Vintage Patterns

main image

Free Vintage Pattern:

All care has been given to present this pattern in the original form. KnitHeaven is not responsible for errors.


p [503]


Ancient Guipure was a lace made of thin vellum, covered with gold, silver, or silk thread, and the word Guipure derives its name from the silk when thus twisted round vellum being called by that name. In process of time the use of vellum was discontinued, and a cotton material replaced it. Guipure lace was called intelle à cartisane in England in the sixteenth century. Various modern laces are called Guipure, but the word is misapplied, since Guipure lace is that kind only where one thread is twisted round another thread or another substance, as in the ancient Guipure d'Art.

In every design where lace can be introduced, Guipure d'Art will be found useful. It looks particularly well when mounted upon quilted silk or satin. The squares, when worked finely, look well as toilet-cushions, or, if worked in coarser thread, make admirable couvrettes, and as covers for eider-down silk quilts are very elegant. Guipure squares should be connected by guipure lace, crochet, or tatting, or they may be [p 504] edged with narrow guipure lace and joined at the corners only when placed over coloured silk or satin; thus arranged, a sofa-cushion appears in alternate squares of plain and lace-covered silk; a ruche of ribbon and fall of lace to correspond completes this pretty mounting.

Not one of the least important attractions of Guipure d'Art is the speed with which it is worked, and the ease with which fresh patterns are designed by skilful workers.

GUIPURE D'ART is an imitation of the celebrated ancient Guipure Lace, and is worked in raised and intersected patterns upon a square network of linen thread, Mecklenburg thread of various sizes being used for this purpose. The needles employed are blunt, and have large eyes, to admit the linen thread.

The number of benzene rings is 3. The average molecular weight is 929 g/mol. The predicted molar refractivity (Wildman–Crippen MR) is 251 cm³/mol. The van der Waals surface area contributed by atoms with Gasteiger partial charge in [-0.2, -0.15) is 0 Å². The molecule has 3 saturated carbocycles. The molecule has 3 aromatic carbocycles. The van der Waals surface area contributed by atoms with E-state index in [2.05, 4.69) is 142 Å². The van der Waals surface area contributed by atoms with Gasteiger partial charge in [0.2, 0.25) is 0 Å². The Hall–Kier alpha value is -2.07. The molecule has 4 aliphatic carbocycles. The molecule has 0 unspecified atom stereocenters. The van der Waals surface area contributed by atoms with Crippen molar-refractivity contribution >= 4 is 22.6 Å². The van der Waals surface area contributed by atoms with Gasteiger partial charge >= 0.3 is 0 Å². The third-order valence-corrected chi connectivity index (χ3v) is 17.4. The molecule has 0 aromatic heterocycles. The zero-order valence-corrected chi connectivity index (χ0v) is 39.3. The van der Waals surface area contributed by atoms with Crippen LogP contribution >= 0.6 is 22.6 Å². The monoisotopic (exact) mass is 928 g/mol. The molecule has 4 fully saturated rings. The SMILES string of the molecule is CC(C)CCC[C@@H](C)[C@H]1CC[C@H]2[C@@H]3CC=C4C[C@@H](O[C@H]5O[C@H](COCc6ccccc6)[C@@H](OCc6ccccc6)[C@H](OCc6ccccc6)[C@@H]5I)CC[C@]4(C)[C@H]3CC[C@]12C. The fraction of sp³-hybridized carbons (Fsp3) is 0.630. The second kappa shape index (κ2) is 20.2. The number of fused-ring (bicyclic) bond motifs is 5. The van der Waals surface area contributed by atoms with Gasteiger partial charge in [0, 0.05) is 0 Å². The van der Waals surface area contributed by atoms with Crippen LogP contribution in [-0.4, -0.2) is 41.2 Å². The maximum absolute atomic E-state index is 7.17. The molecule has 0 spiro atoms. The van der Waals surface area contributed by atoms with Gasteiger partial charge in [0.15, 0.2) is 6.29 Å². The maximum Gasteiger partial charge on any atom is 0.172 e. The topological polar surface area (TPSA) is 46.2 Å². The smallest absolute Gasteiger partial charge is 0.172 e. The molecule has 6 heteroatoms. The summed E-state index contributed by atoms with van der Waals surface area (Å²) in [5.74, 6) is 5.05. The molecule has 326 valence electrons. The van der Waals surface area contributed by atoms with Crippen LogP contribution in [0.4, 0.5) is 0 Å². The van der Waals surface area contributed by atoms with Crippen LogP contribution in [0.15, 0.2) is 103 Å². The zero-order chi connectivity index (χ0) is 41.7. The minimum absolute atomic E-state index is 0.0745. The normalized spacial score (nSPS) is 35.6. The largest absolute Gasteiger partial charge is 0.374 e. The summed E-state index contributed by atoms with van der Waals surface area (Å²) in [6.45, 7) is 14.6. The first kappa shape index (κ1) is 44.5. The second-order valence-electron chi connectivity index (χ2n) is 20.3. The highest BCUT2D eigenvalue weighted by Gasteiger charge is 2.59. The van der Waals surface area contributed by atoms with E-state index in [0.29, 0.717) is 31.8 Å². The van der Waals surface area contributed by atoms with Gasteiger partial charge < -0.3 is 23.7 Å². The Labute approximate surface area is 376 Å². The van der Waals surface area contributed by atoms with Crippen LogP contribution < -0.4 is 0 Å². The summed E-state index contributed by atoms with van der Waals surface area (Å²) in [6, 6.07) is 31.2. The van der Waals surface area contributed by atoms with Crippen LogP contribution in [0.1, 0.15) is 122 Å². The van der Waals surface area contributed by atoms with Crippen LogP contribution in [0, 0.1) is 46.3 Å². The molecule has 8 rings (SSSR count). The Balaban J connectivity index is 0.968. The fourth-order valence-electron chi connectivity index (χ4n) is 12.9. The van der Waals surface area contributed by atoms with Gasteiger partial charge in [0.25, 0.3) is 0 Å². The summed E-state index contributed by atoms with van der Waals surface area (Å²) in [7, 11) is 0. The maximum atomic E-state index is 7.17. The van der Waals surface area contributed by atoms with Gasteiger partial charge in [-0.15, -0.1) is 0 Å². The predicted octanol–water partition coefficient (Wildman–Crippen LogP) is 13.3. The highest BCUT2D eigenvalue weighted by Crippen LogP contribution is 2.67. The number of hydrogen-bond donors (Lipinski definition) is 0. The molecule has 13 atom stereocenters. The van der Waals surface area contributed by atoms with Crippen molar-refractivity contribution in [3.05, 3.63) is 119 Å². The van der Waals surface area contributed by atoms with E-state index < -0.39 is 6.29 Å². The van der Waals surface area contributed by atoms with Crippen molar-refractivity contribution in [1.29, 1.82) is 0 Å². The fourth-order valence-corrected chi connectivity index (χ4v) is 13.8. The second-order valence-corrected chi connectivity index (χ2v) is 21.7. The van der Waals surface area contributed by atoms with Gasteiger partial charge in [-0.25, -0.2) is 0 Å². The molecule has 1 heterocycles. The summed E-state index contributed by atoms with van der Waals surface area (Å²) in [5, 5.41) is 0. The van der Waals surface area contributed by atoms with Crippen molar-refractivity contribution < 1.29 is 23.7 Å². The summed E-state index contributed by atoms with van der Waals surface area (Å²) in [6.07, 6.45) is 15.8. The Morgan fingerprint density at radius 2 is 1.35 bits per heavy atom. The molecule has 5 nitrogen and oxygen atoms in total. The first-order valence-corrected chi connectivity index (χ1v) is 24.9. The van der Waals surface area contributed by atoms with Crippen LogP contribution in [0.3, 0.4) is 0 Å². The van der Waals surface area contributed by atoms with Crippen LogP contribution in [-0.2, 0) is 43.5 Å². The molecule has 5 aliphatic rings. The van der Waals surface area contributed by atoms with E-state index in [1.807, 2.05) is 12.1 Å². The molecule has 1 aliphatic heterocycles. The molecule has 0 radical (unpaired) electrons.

Materials required: One frame of wire covered with silk ribbon; one square of Mecklenburg thread net (fillet), either coarse or fine; Mecklenburg thread; netting-needles and meshes of various sizes.

The netted foundation, or "fillet," upon which this elegant work is embroidered, can be made by ladies very easily, and at much less cost than when bought ready made.

The square is worked by netting with coarse No. 2 or fine No.10 thread over a mesh measuring three-quarters of an inch or more, in rows backwards and forwards. Begin with 2 stitches, and increase 1 at the end of every row till you have one more stitch than is required for the number of holes. Thus, if a square of 26 holes is required, continue to increase up to 27 stitches, then decrease 1 at the end of every row till 2 stitches only remain. The last 2 stitches are knotted together without forming a fresh stitch.

The completed foundation is laced upon the frame, taking the lacing cotton through the double edge formed by the increased and decreased [p 505] stitches. If the four corners of the netting are tied at each corner of the frame before beginning the lacing, that operation is greatly facilitated. The netting should be laced as tightly as possible, it being far easier to darn on than when loose.

Frame for Guipure d'Art.

Ladies who wish to excel in working guipure d'art should practise each of the stitches until they attain perfect regularity and quickness in their execution. Two or three hours devoted to this in the first instance will not be time wasted, as the most elaborate pattern will be worked with ease as soon as the stitches are mastered.

p [506]

The Mecklenburg thread of Messrs. Walter Evans and Co., of Derby, will be found a better colour than any other, as it closely resembles the shade of the ancient guipure lace.

It is sold only in spools of 200 yards each, and the numbers run as follow; No. 2, 4, 6, 8, lo, 12, 16, 20; No. 2 being the coarsest, and No. 20 the finest.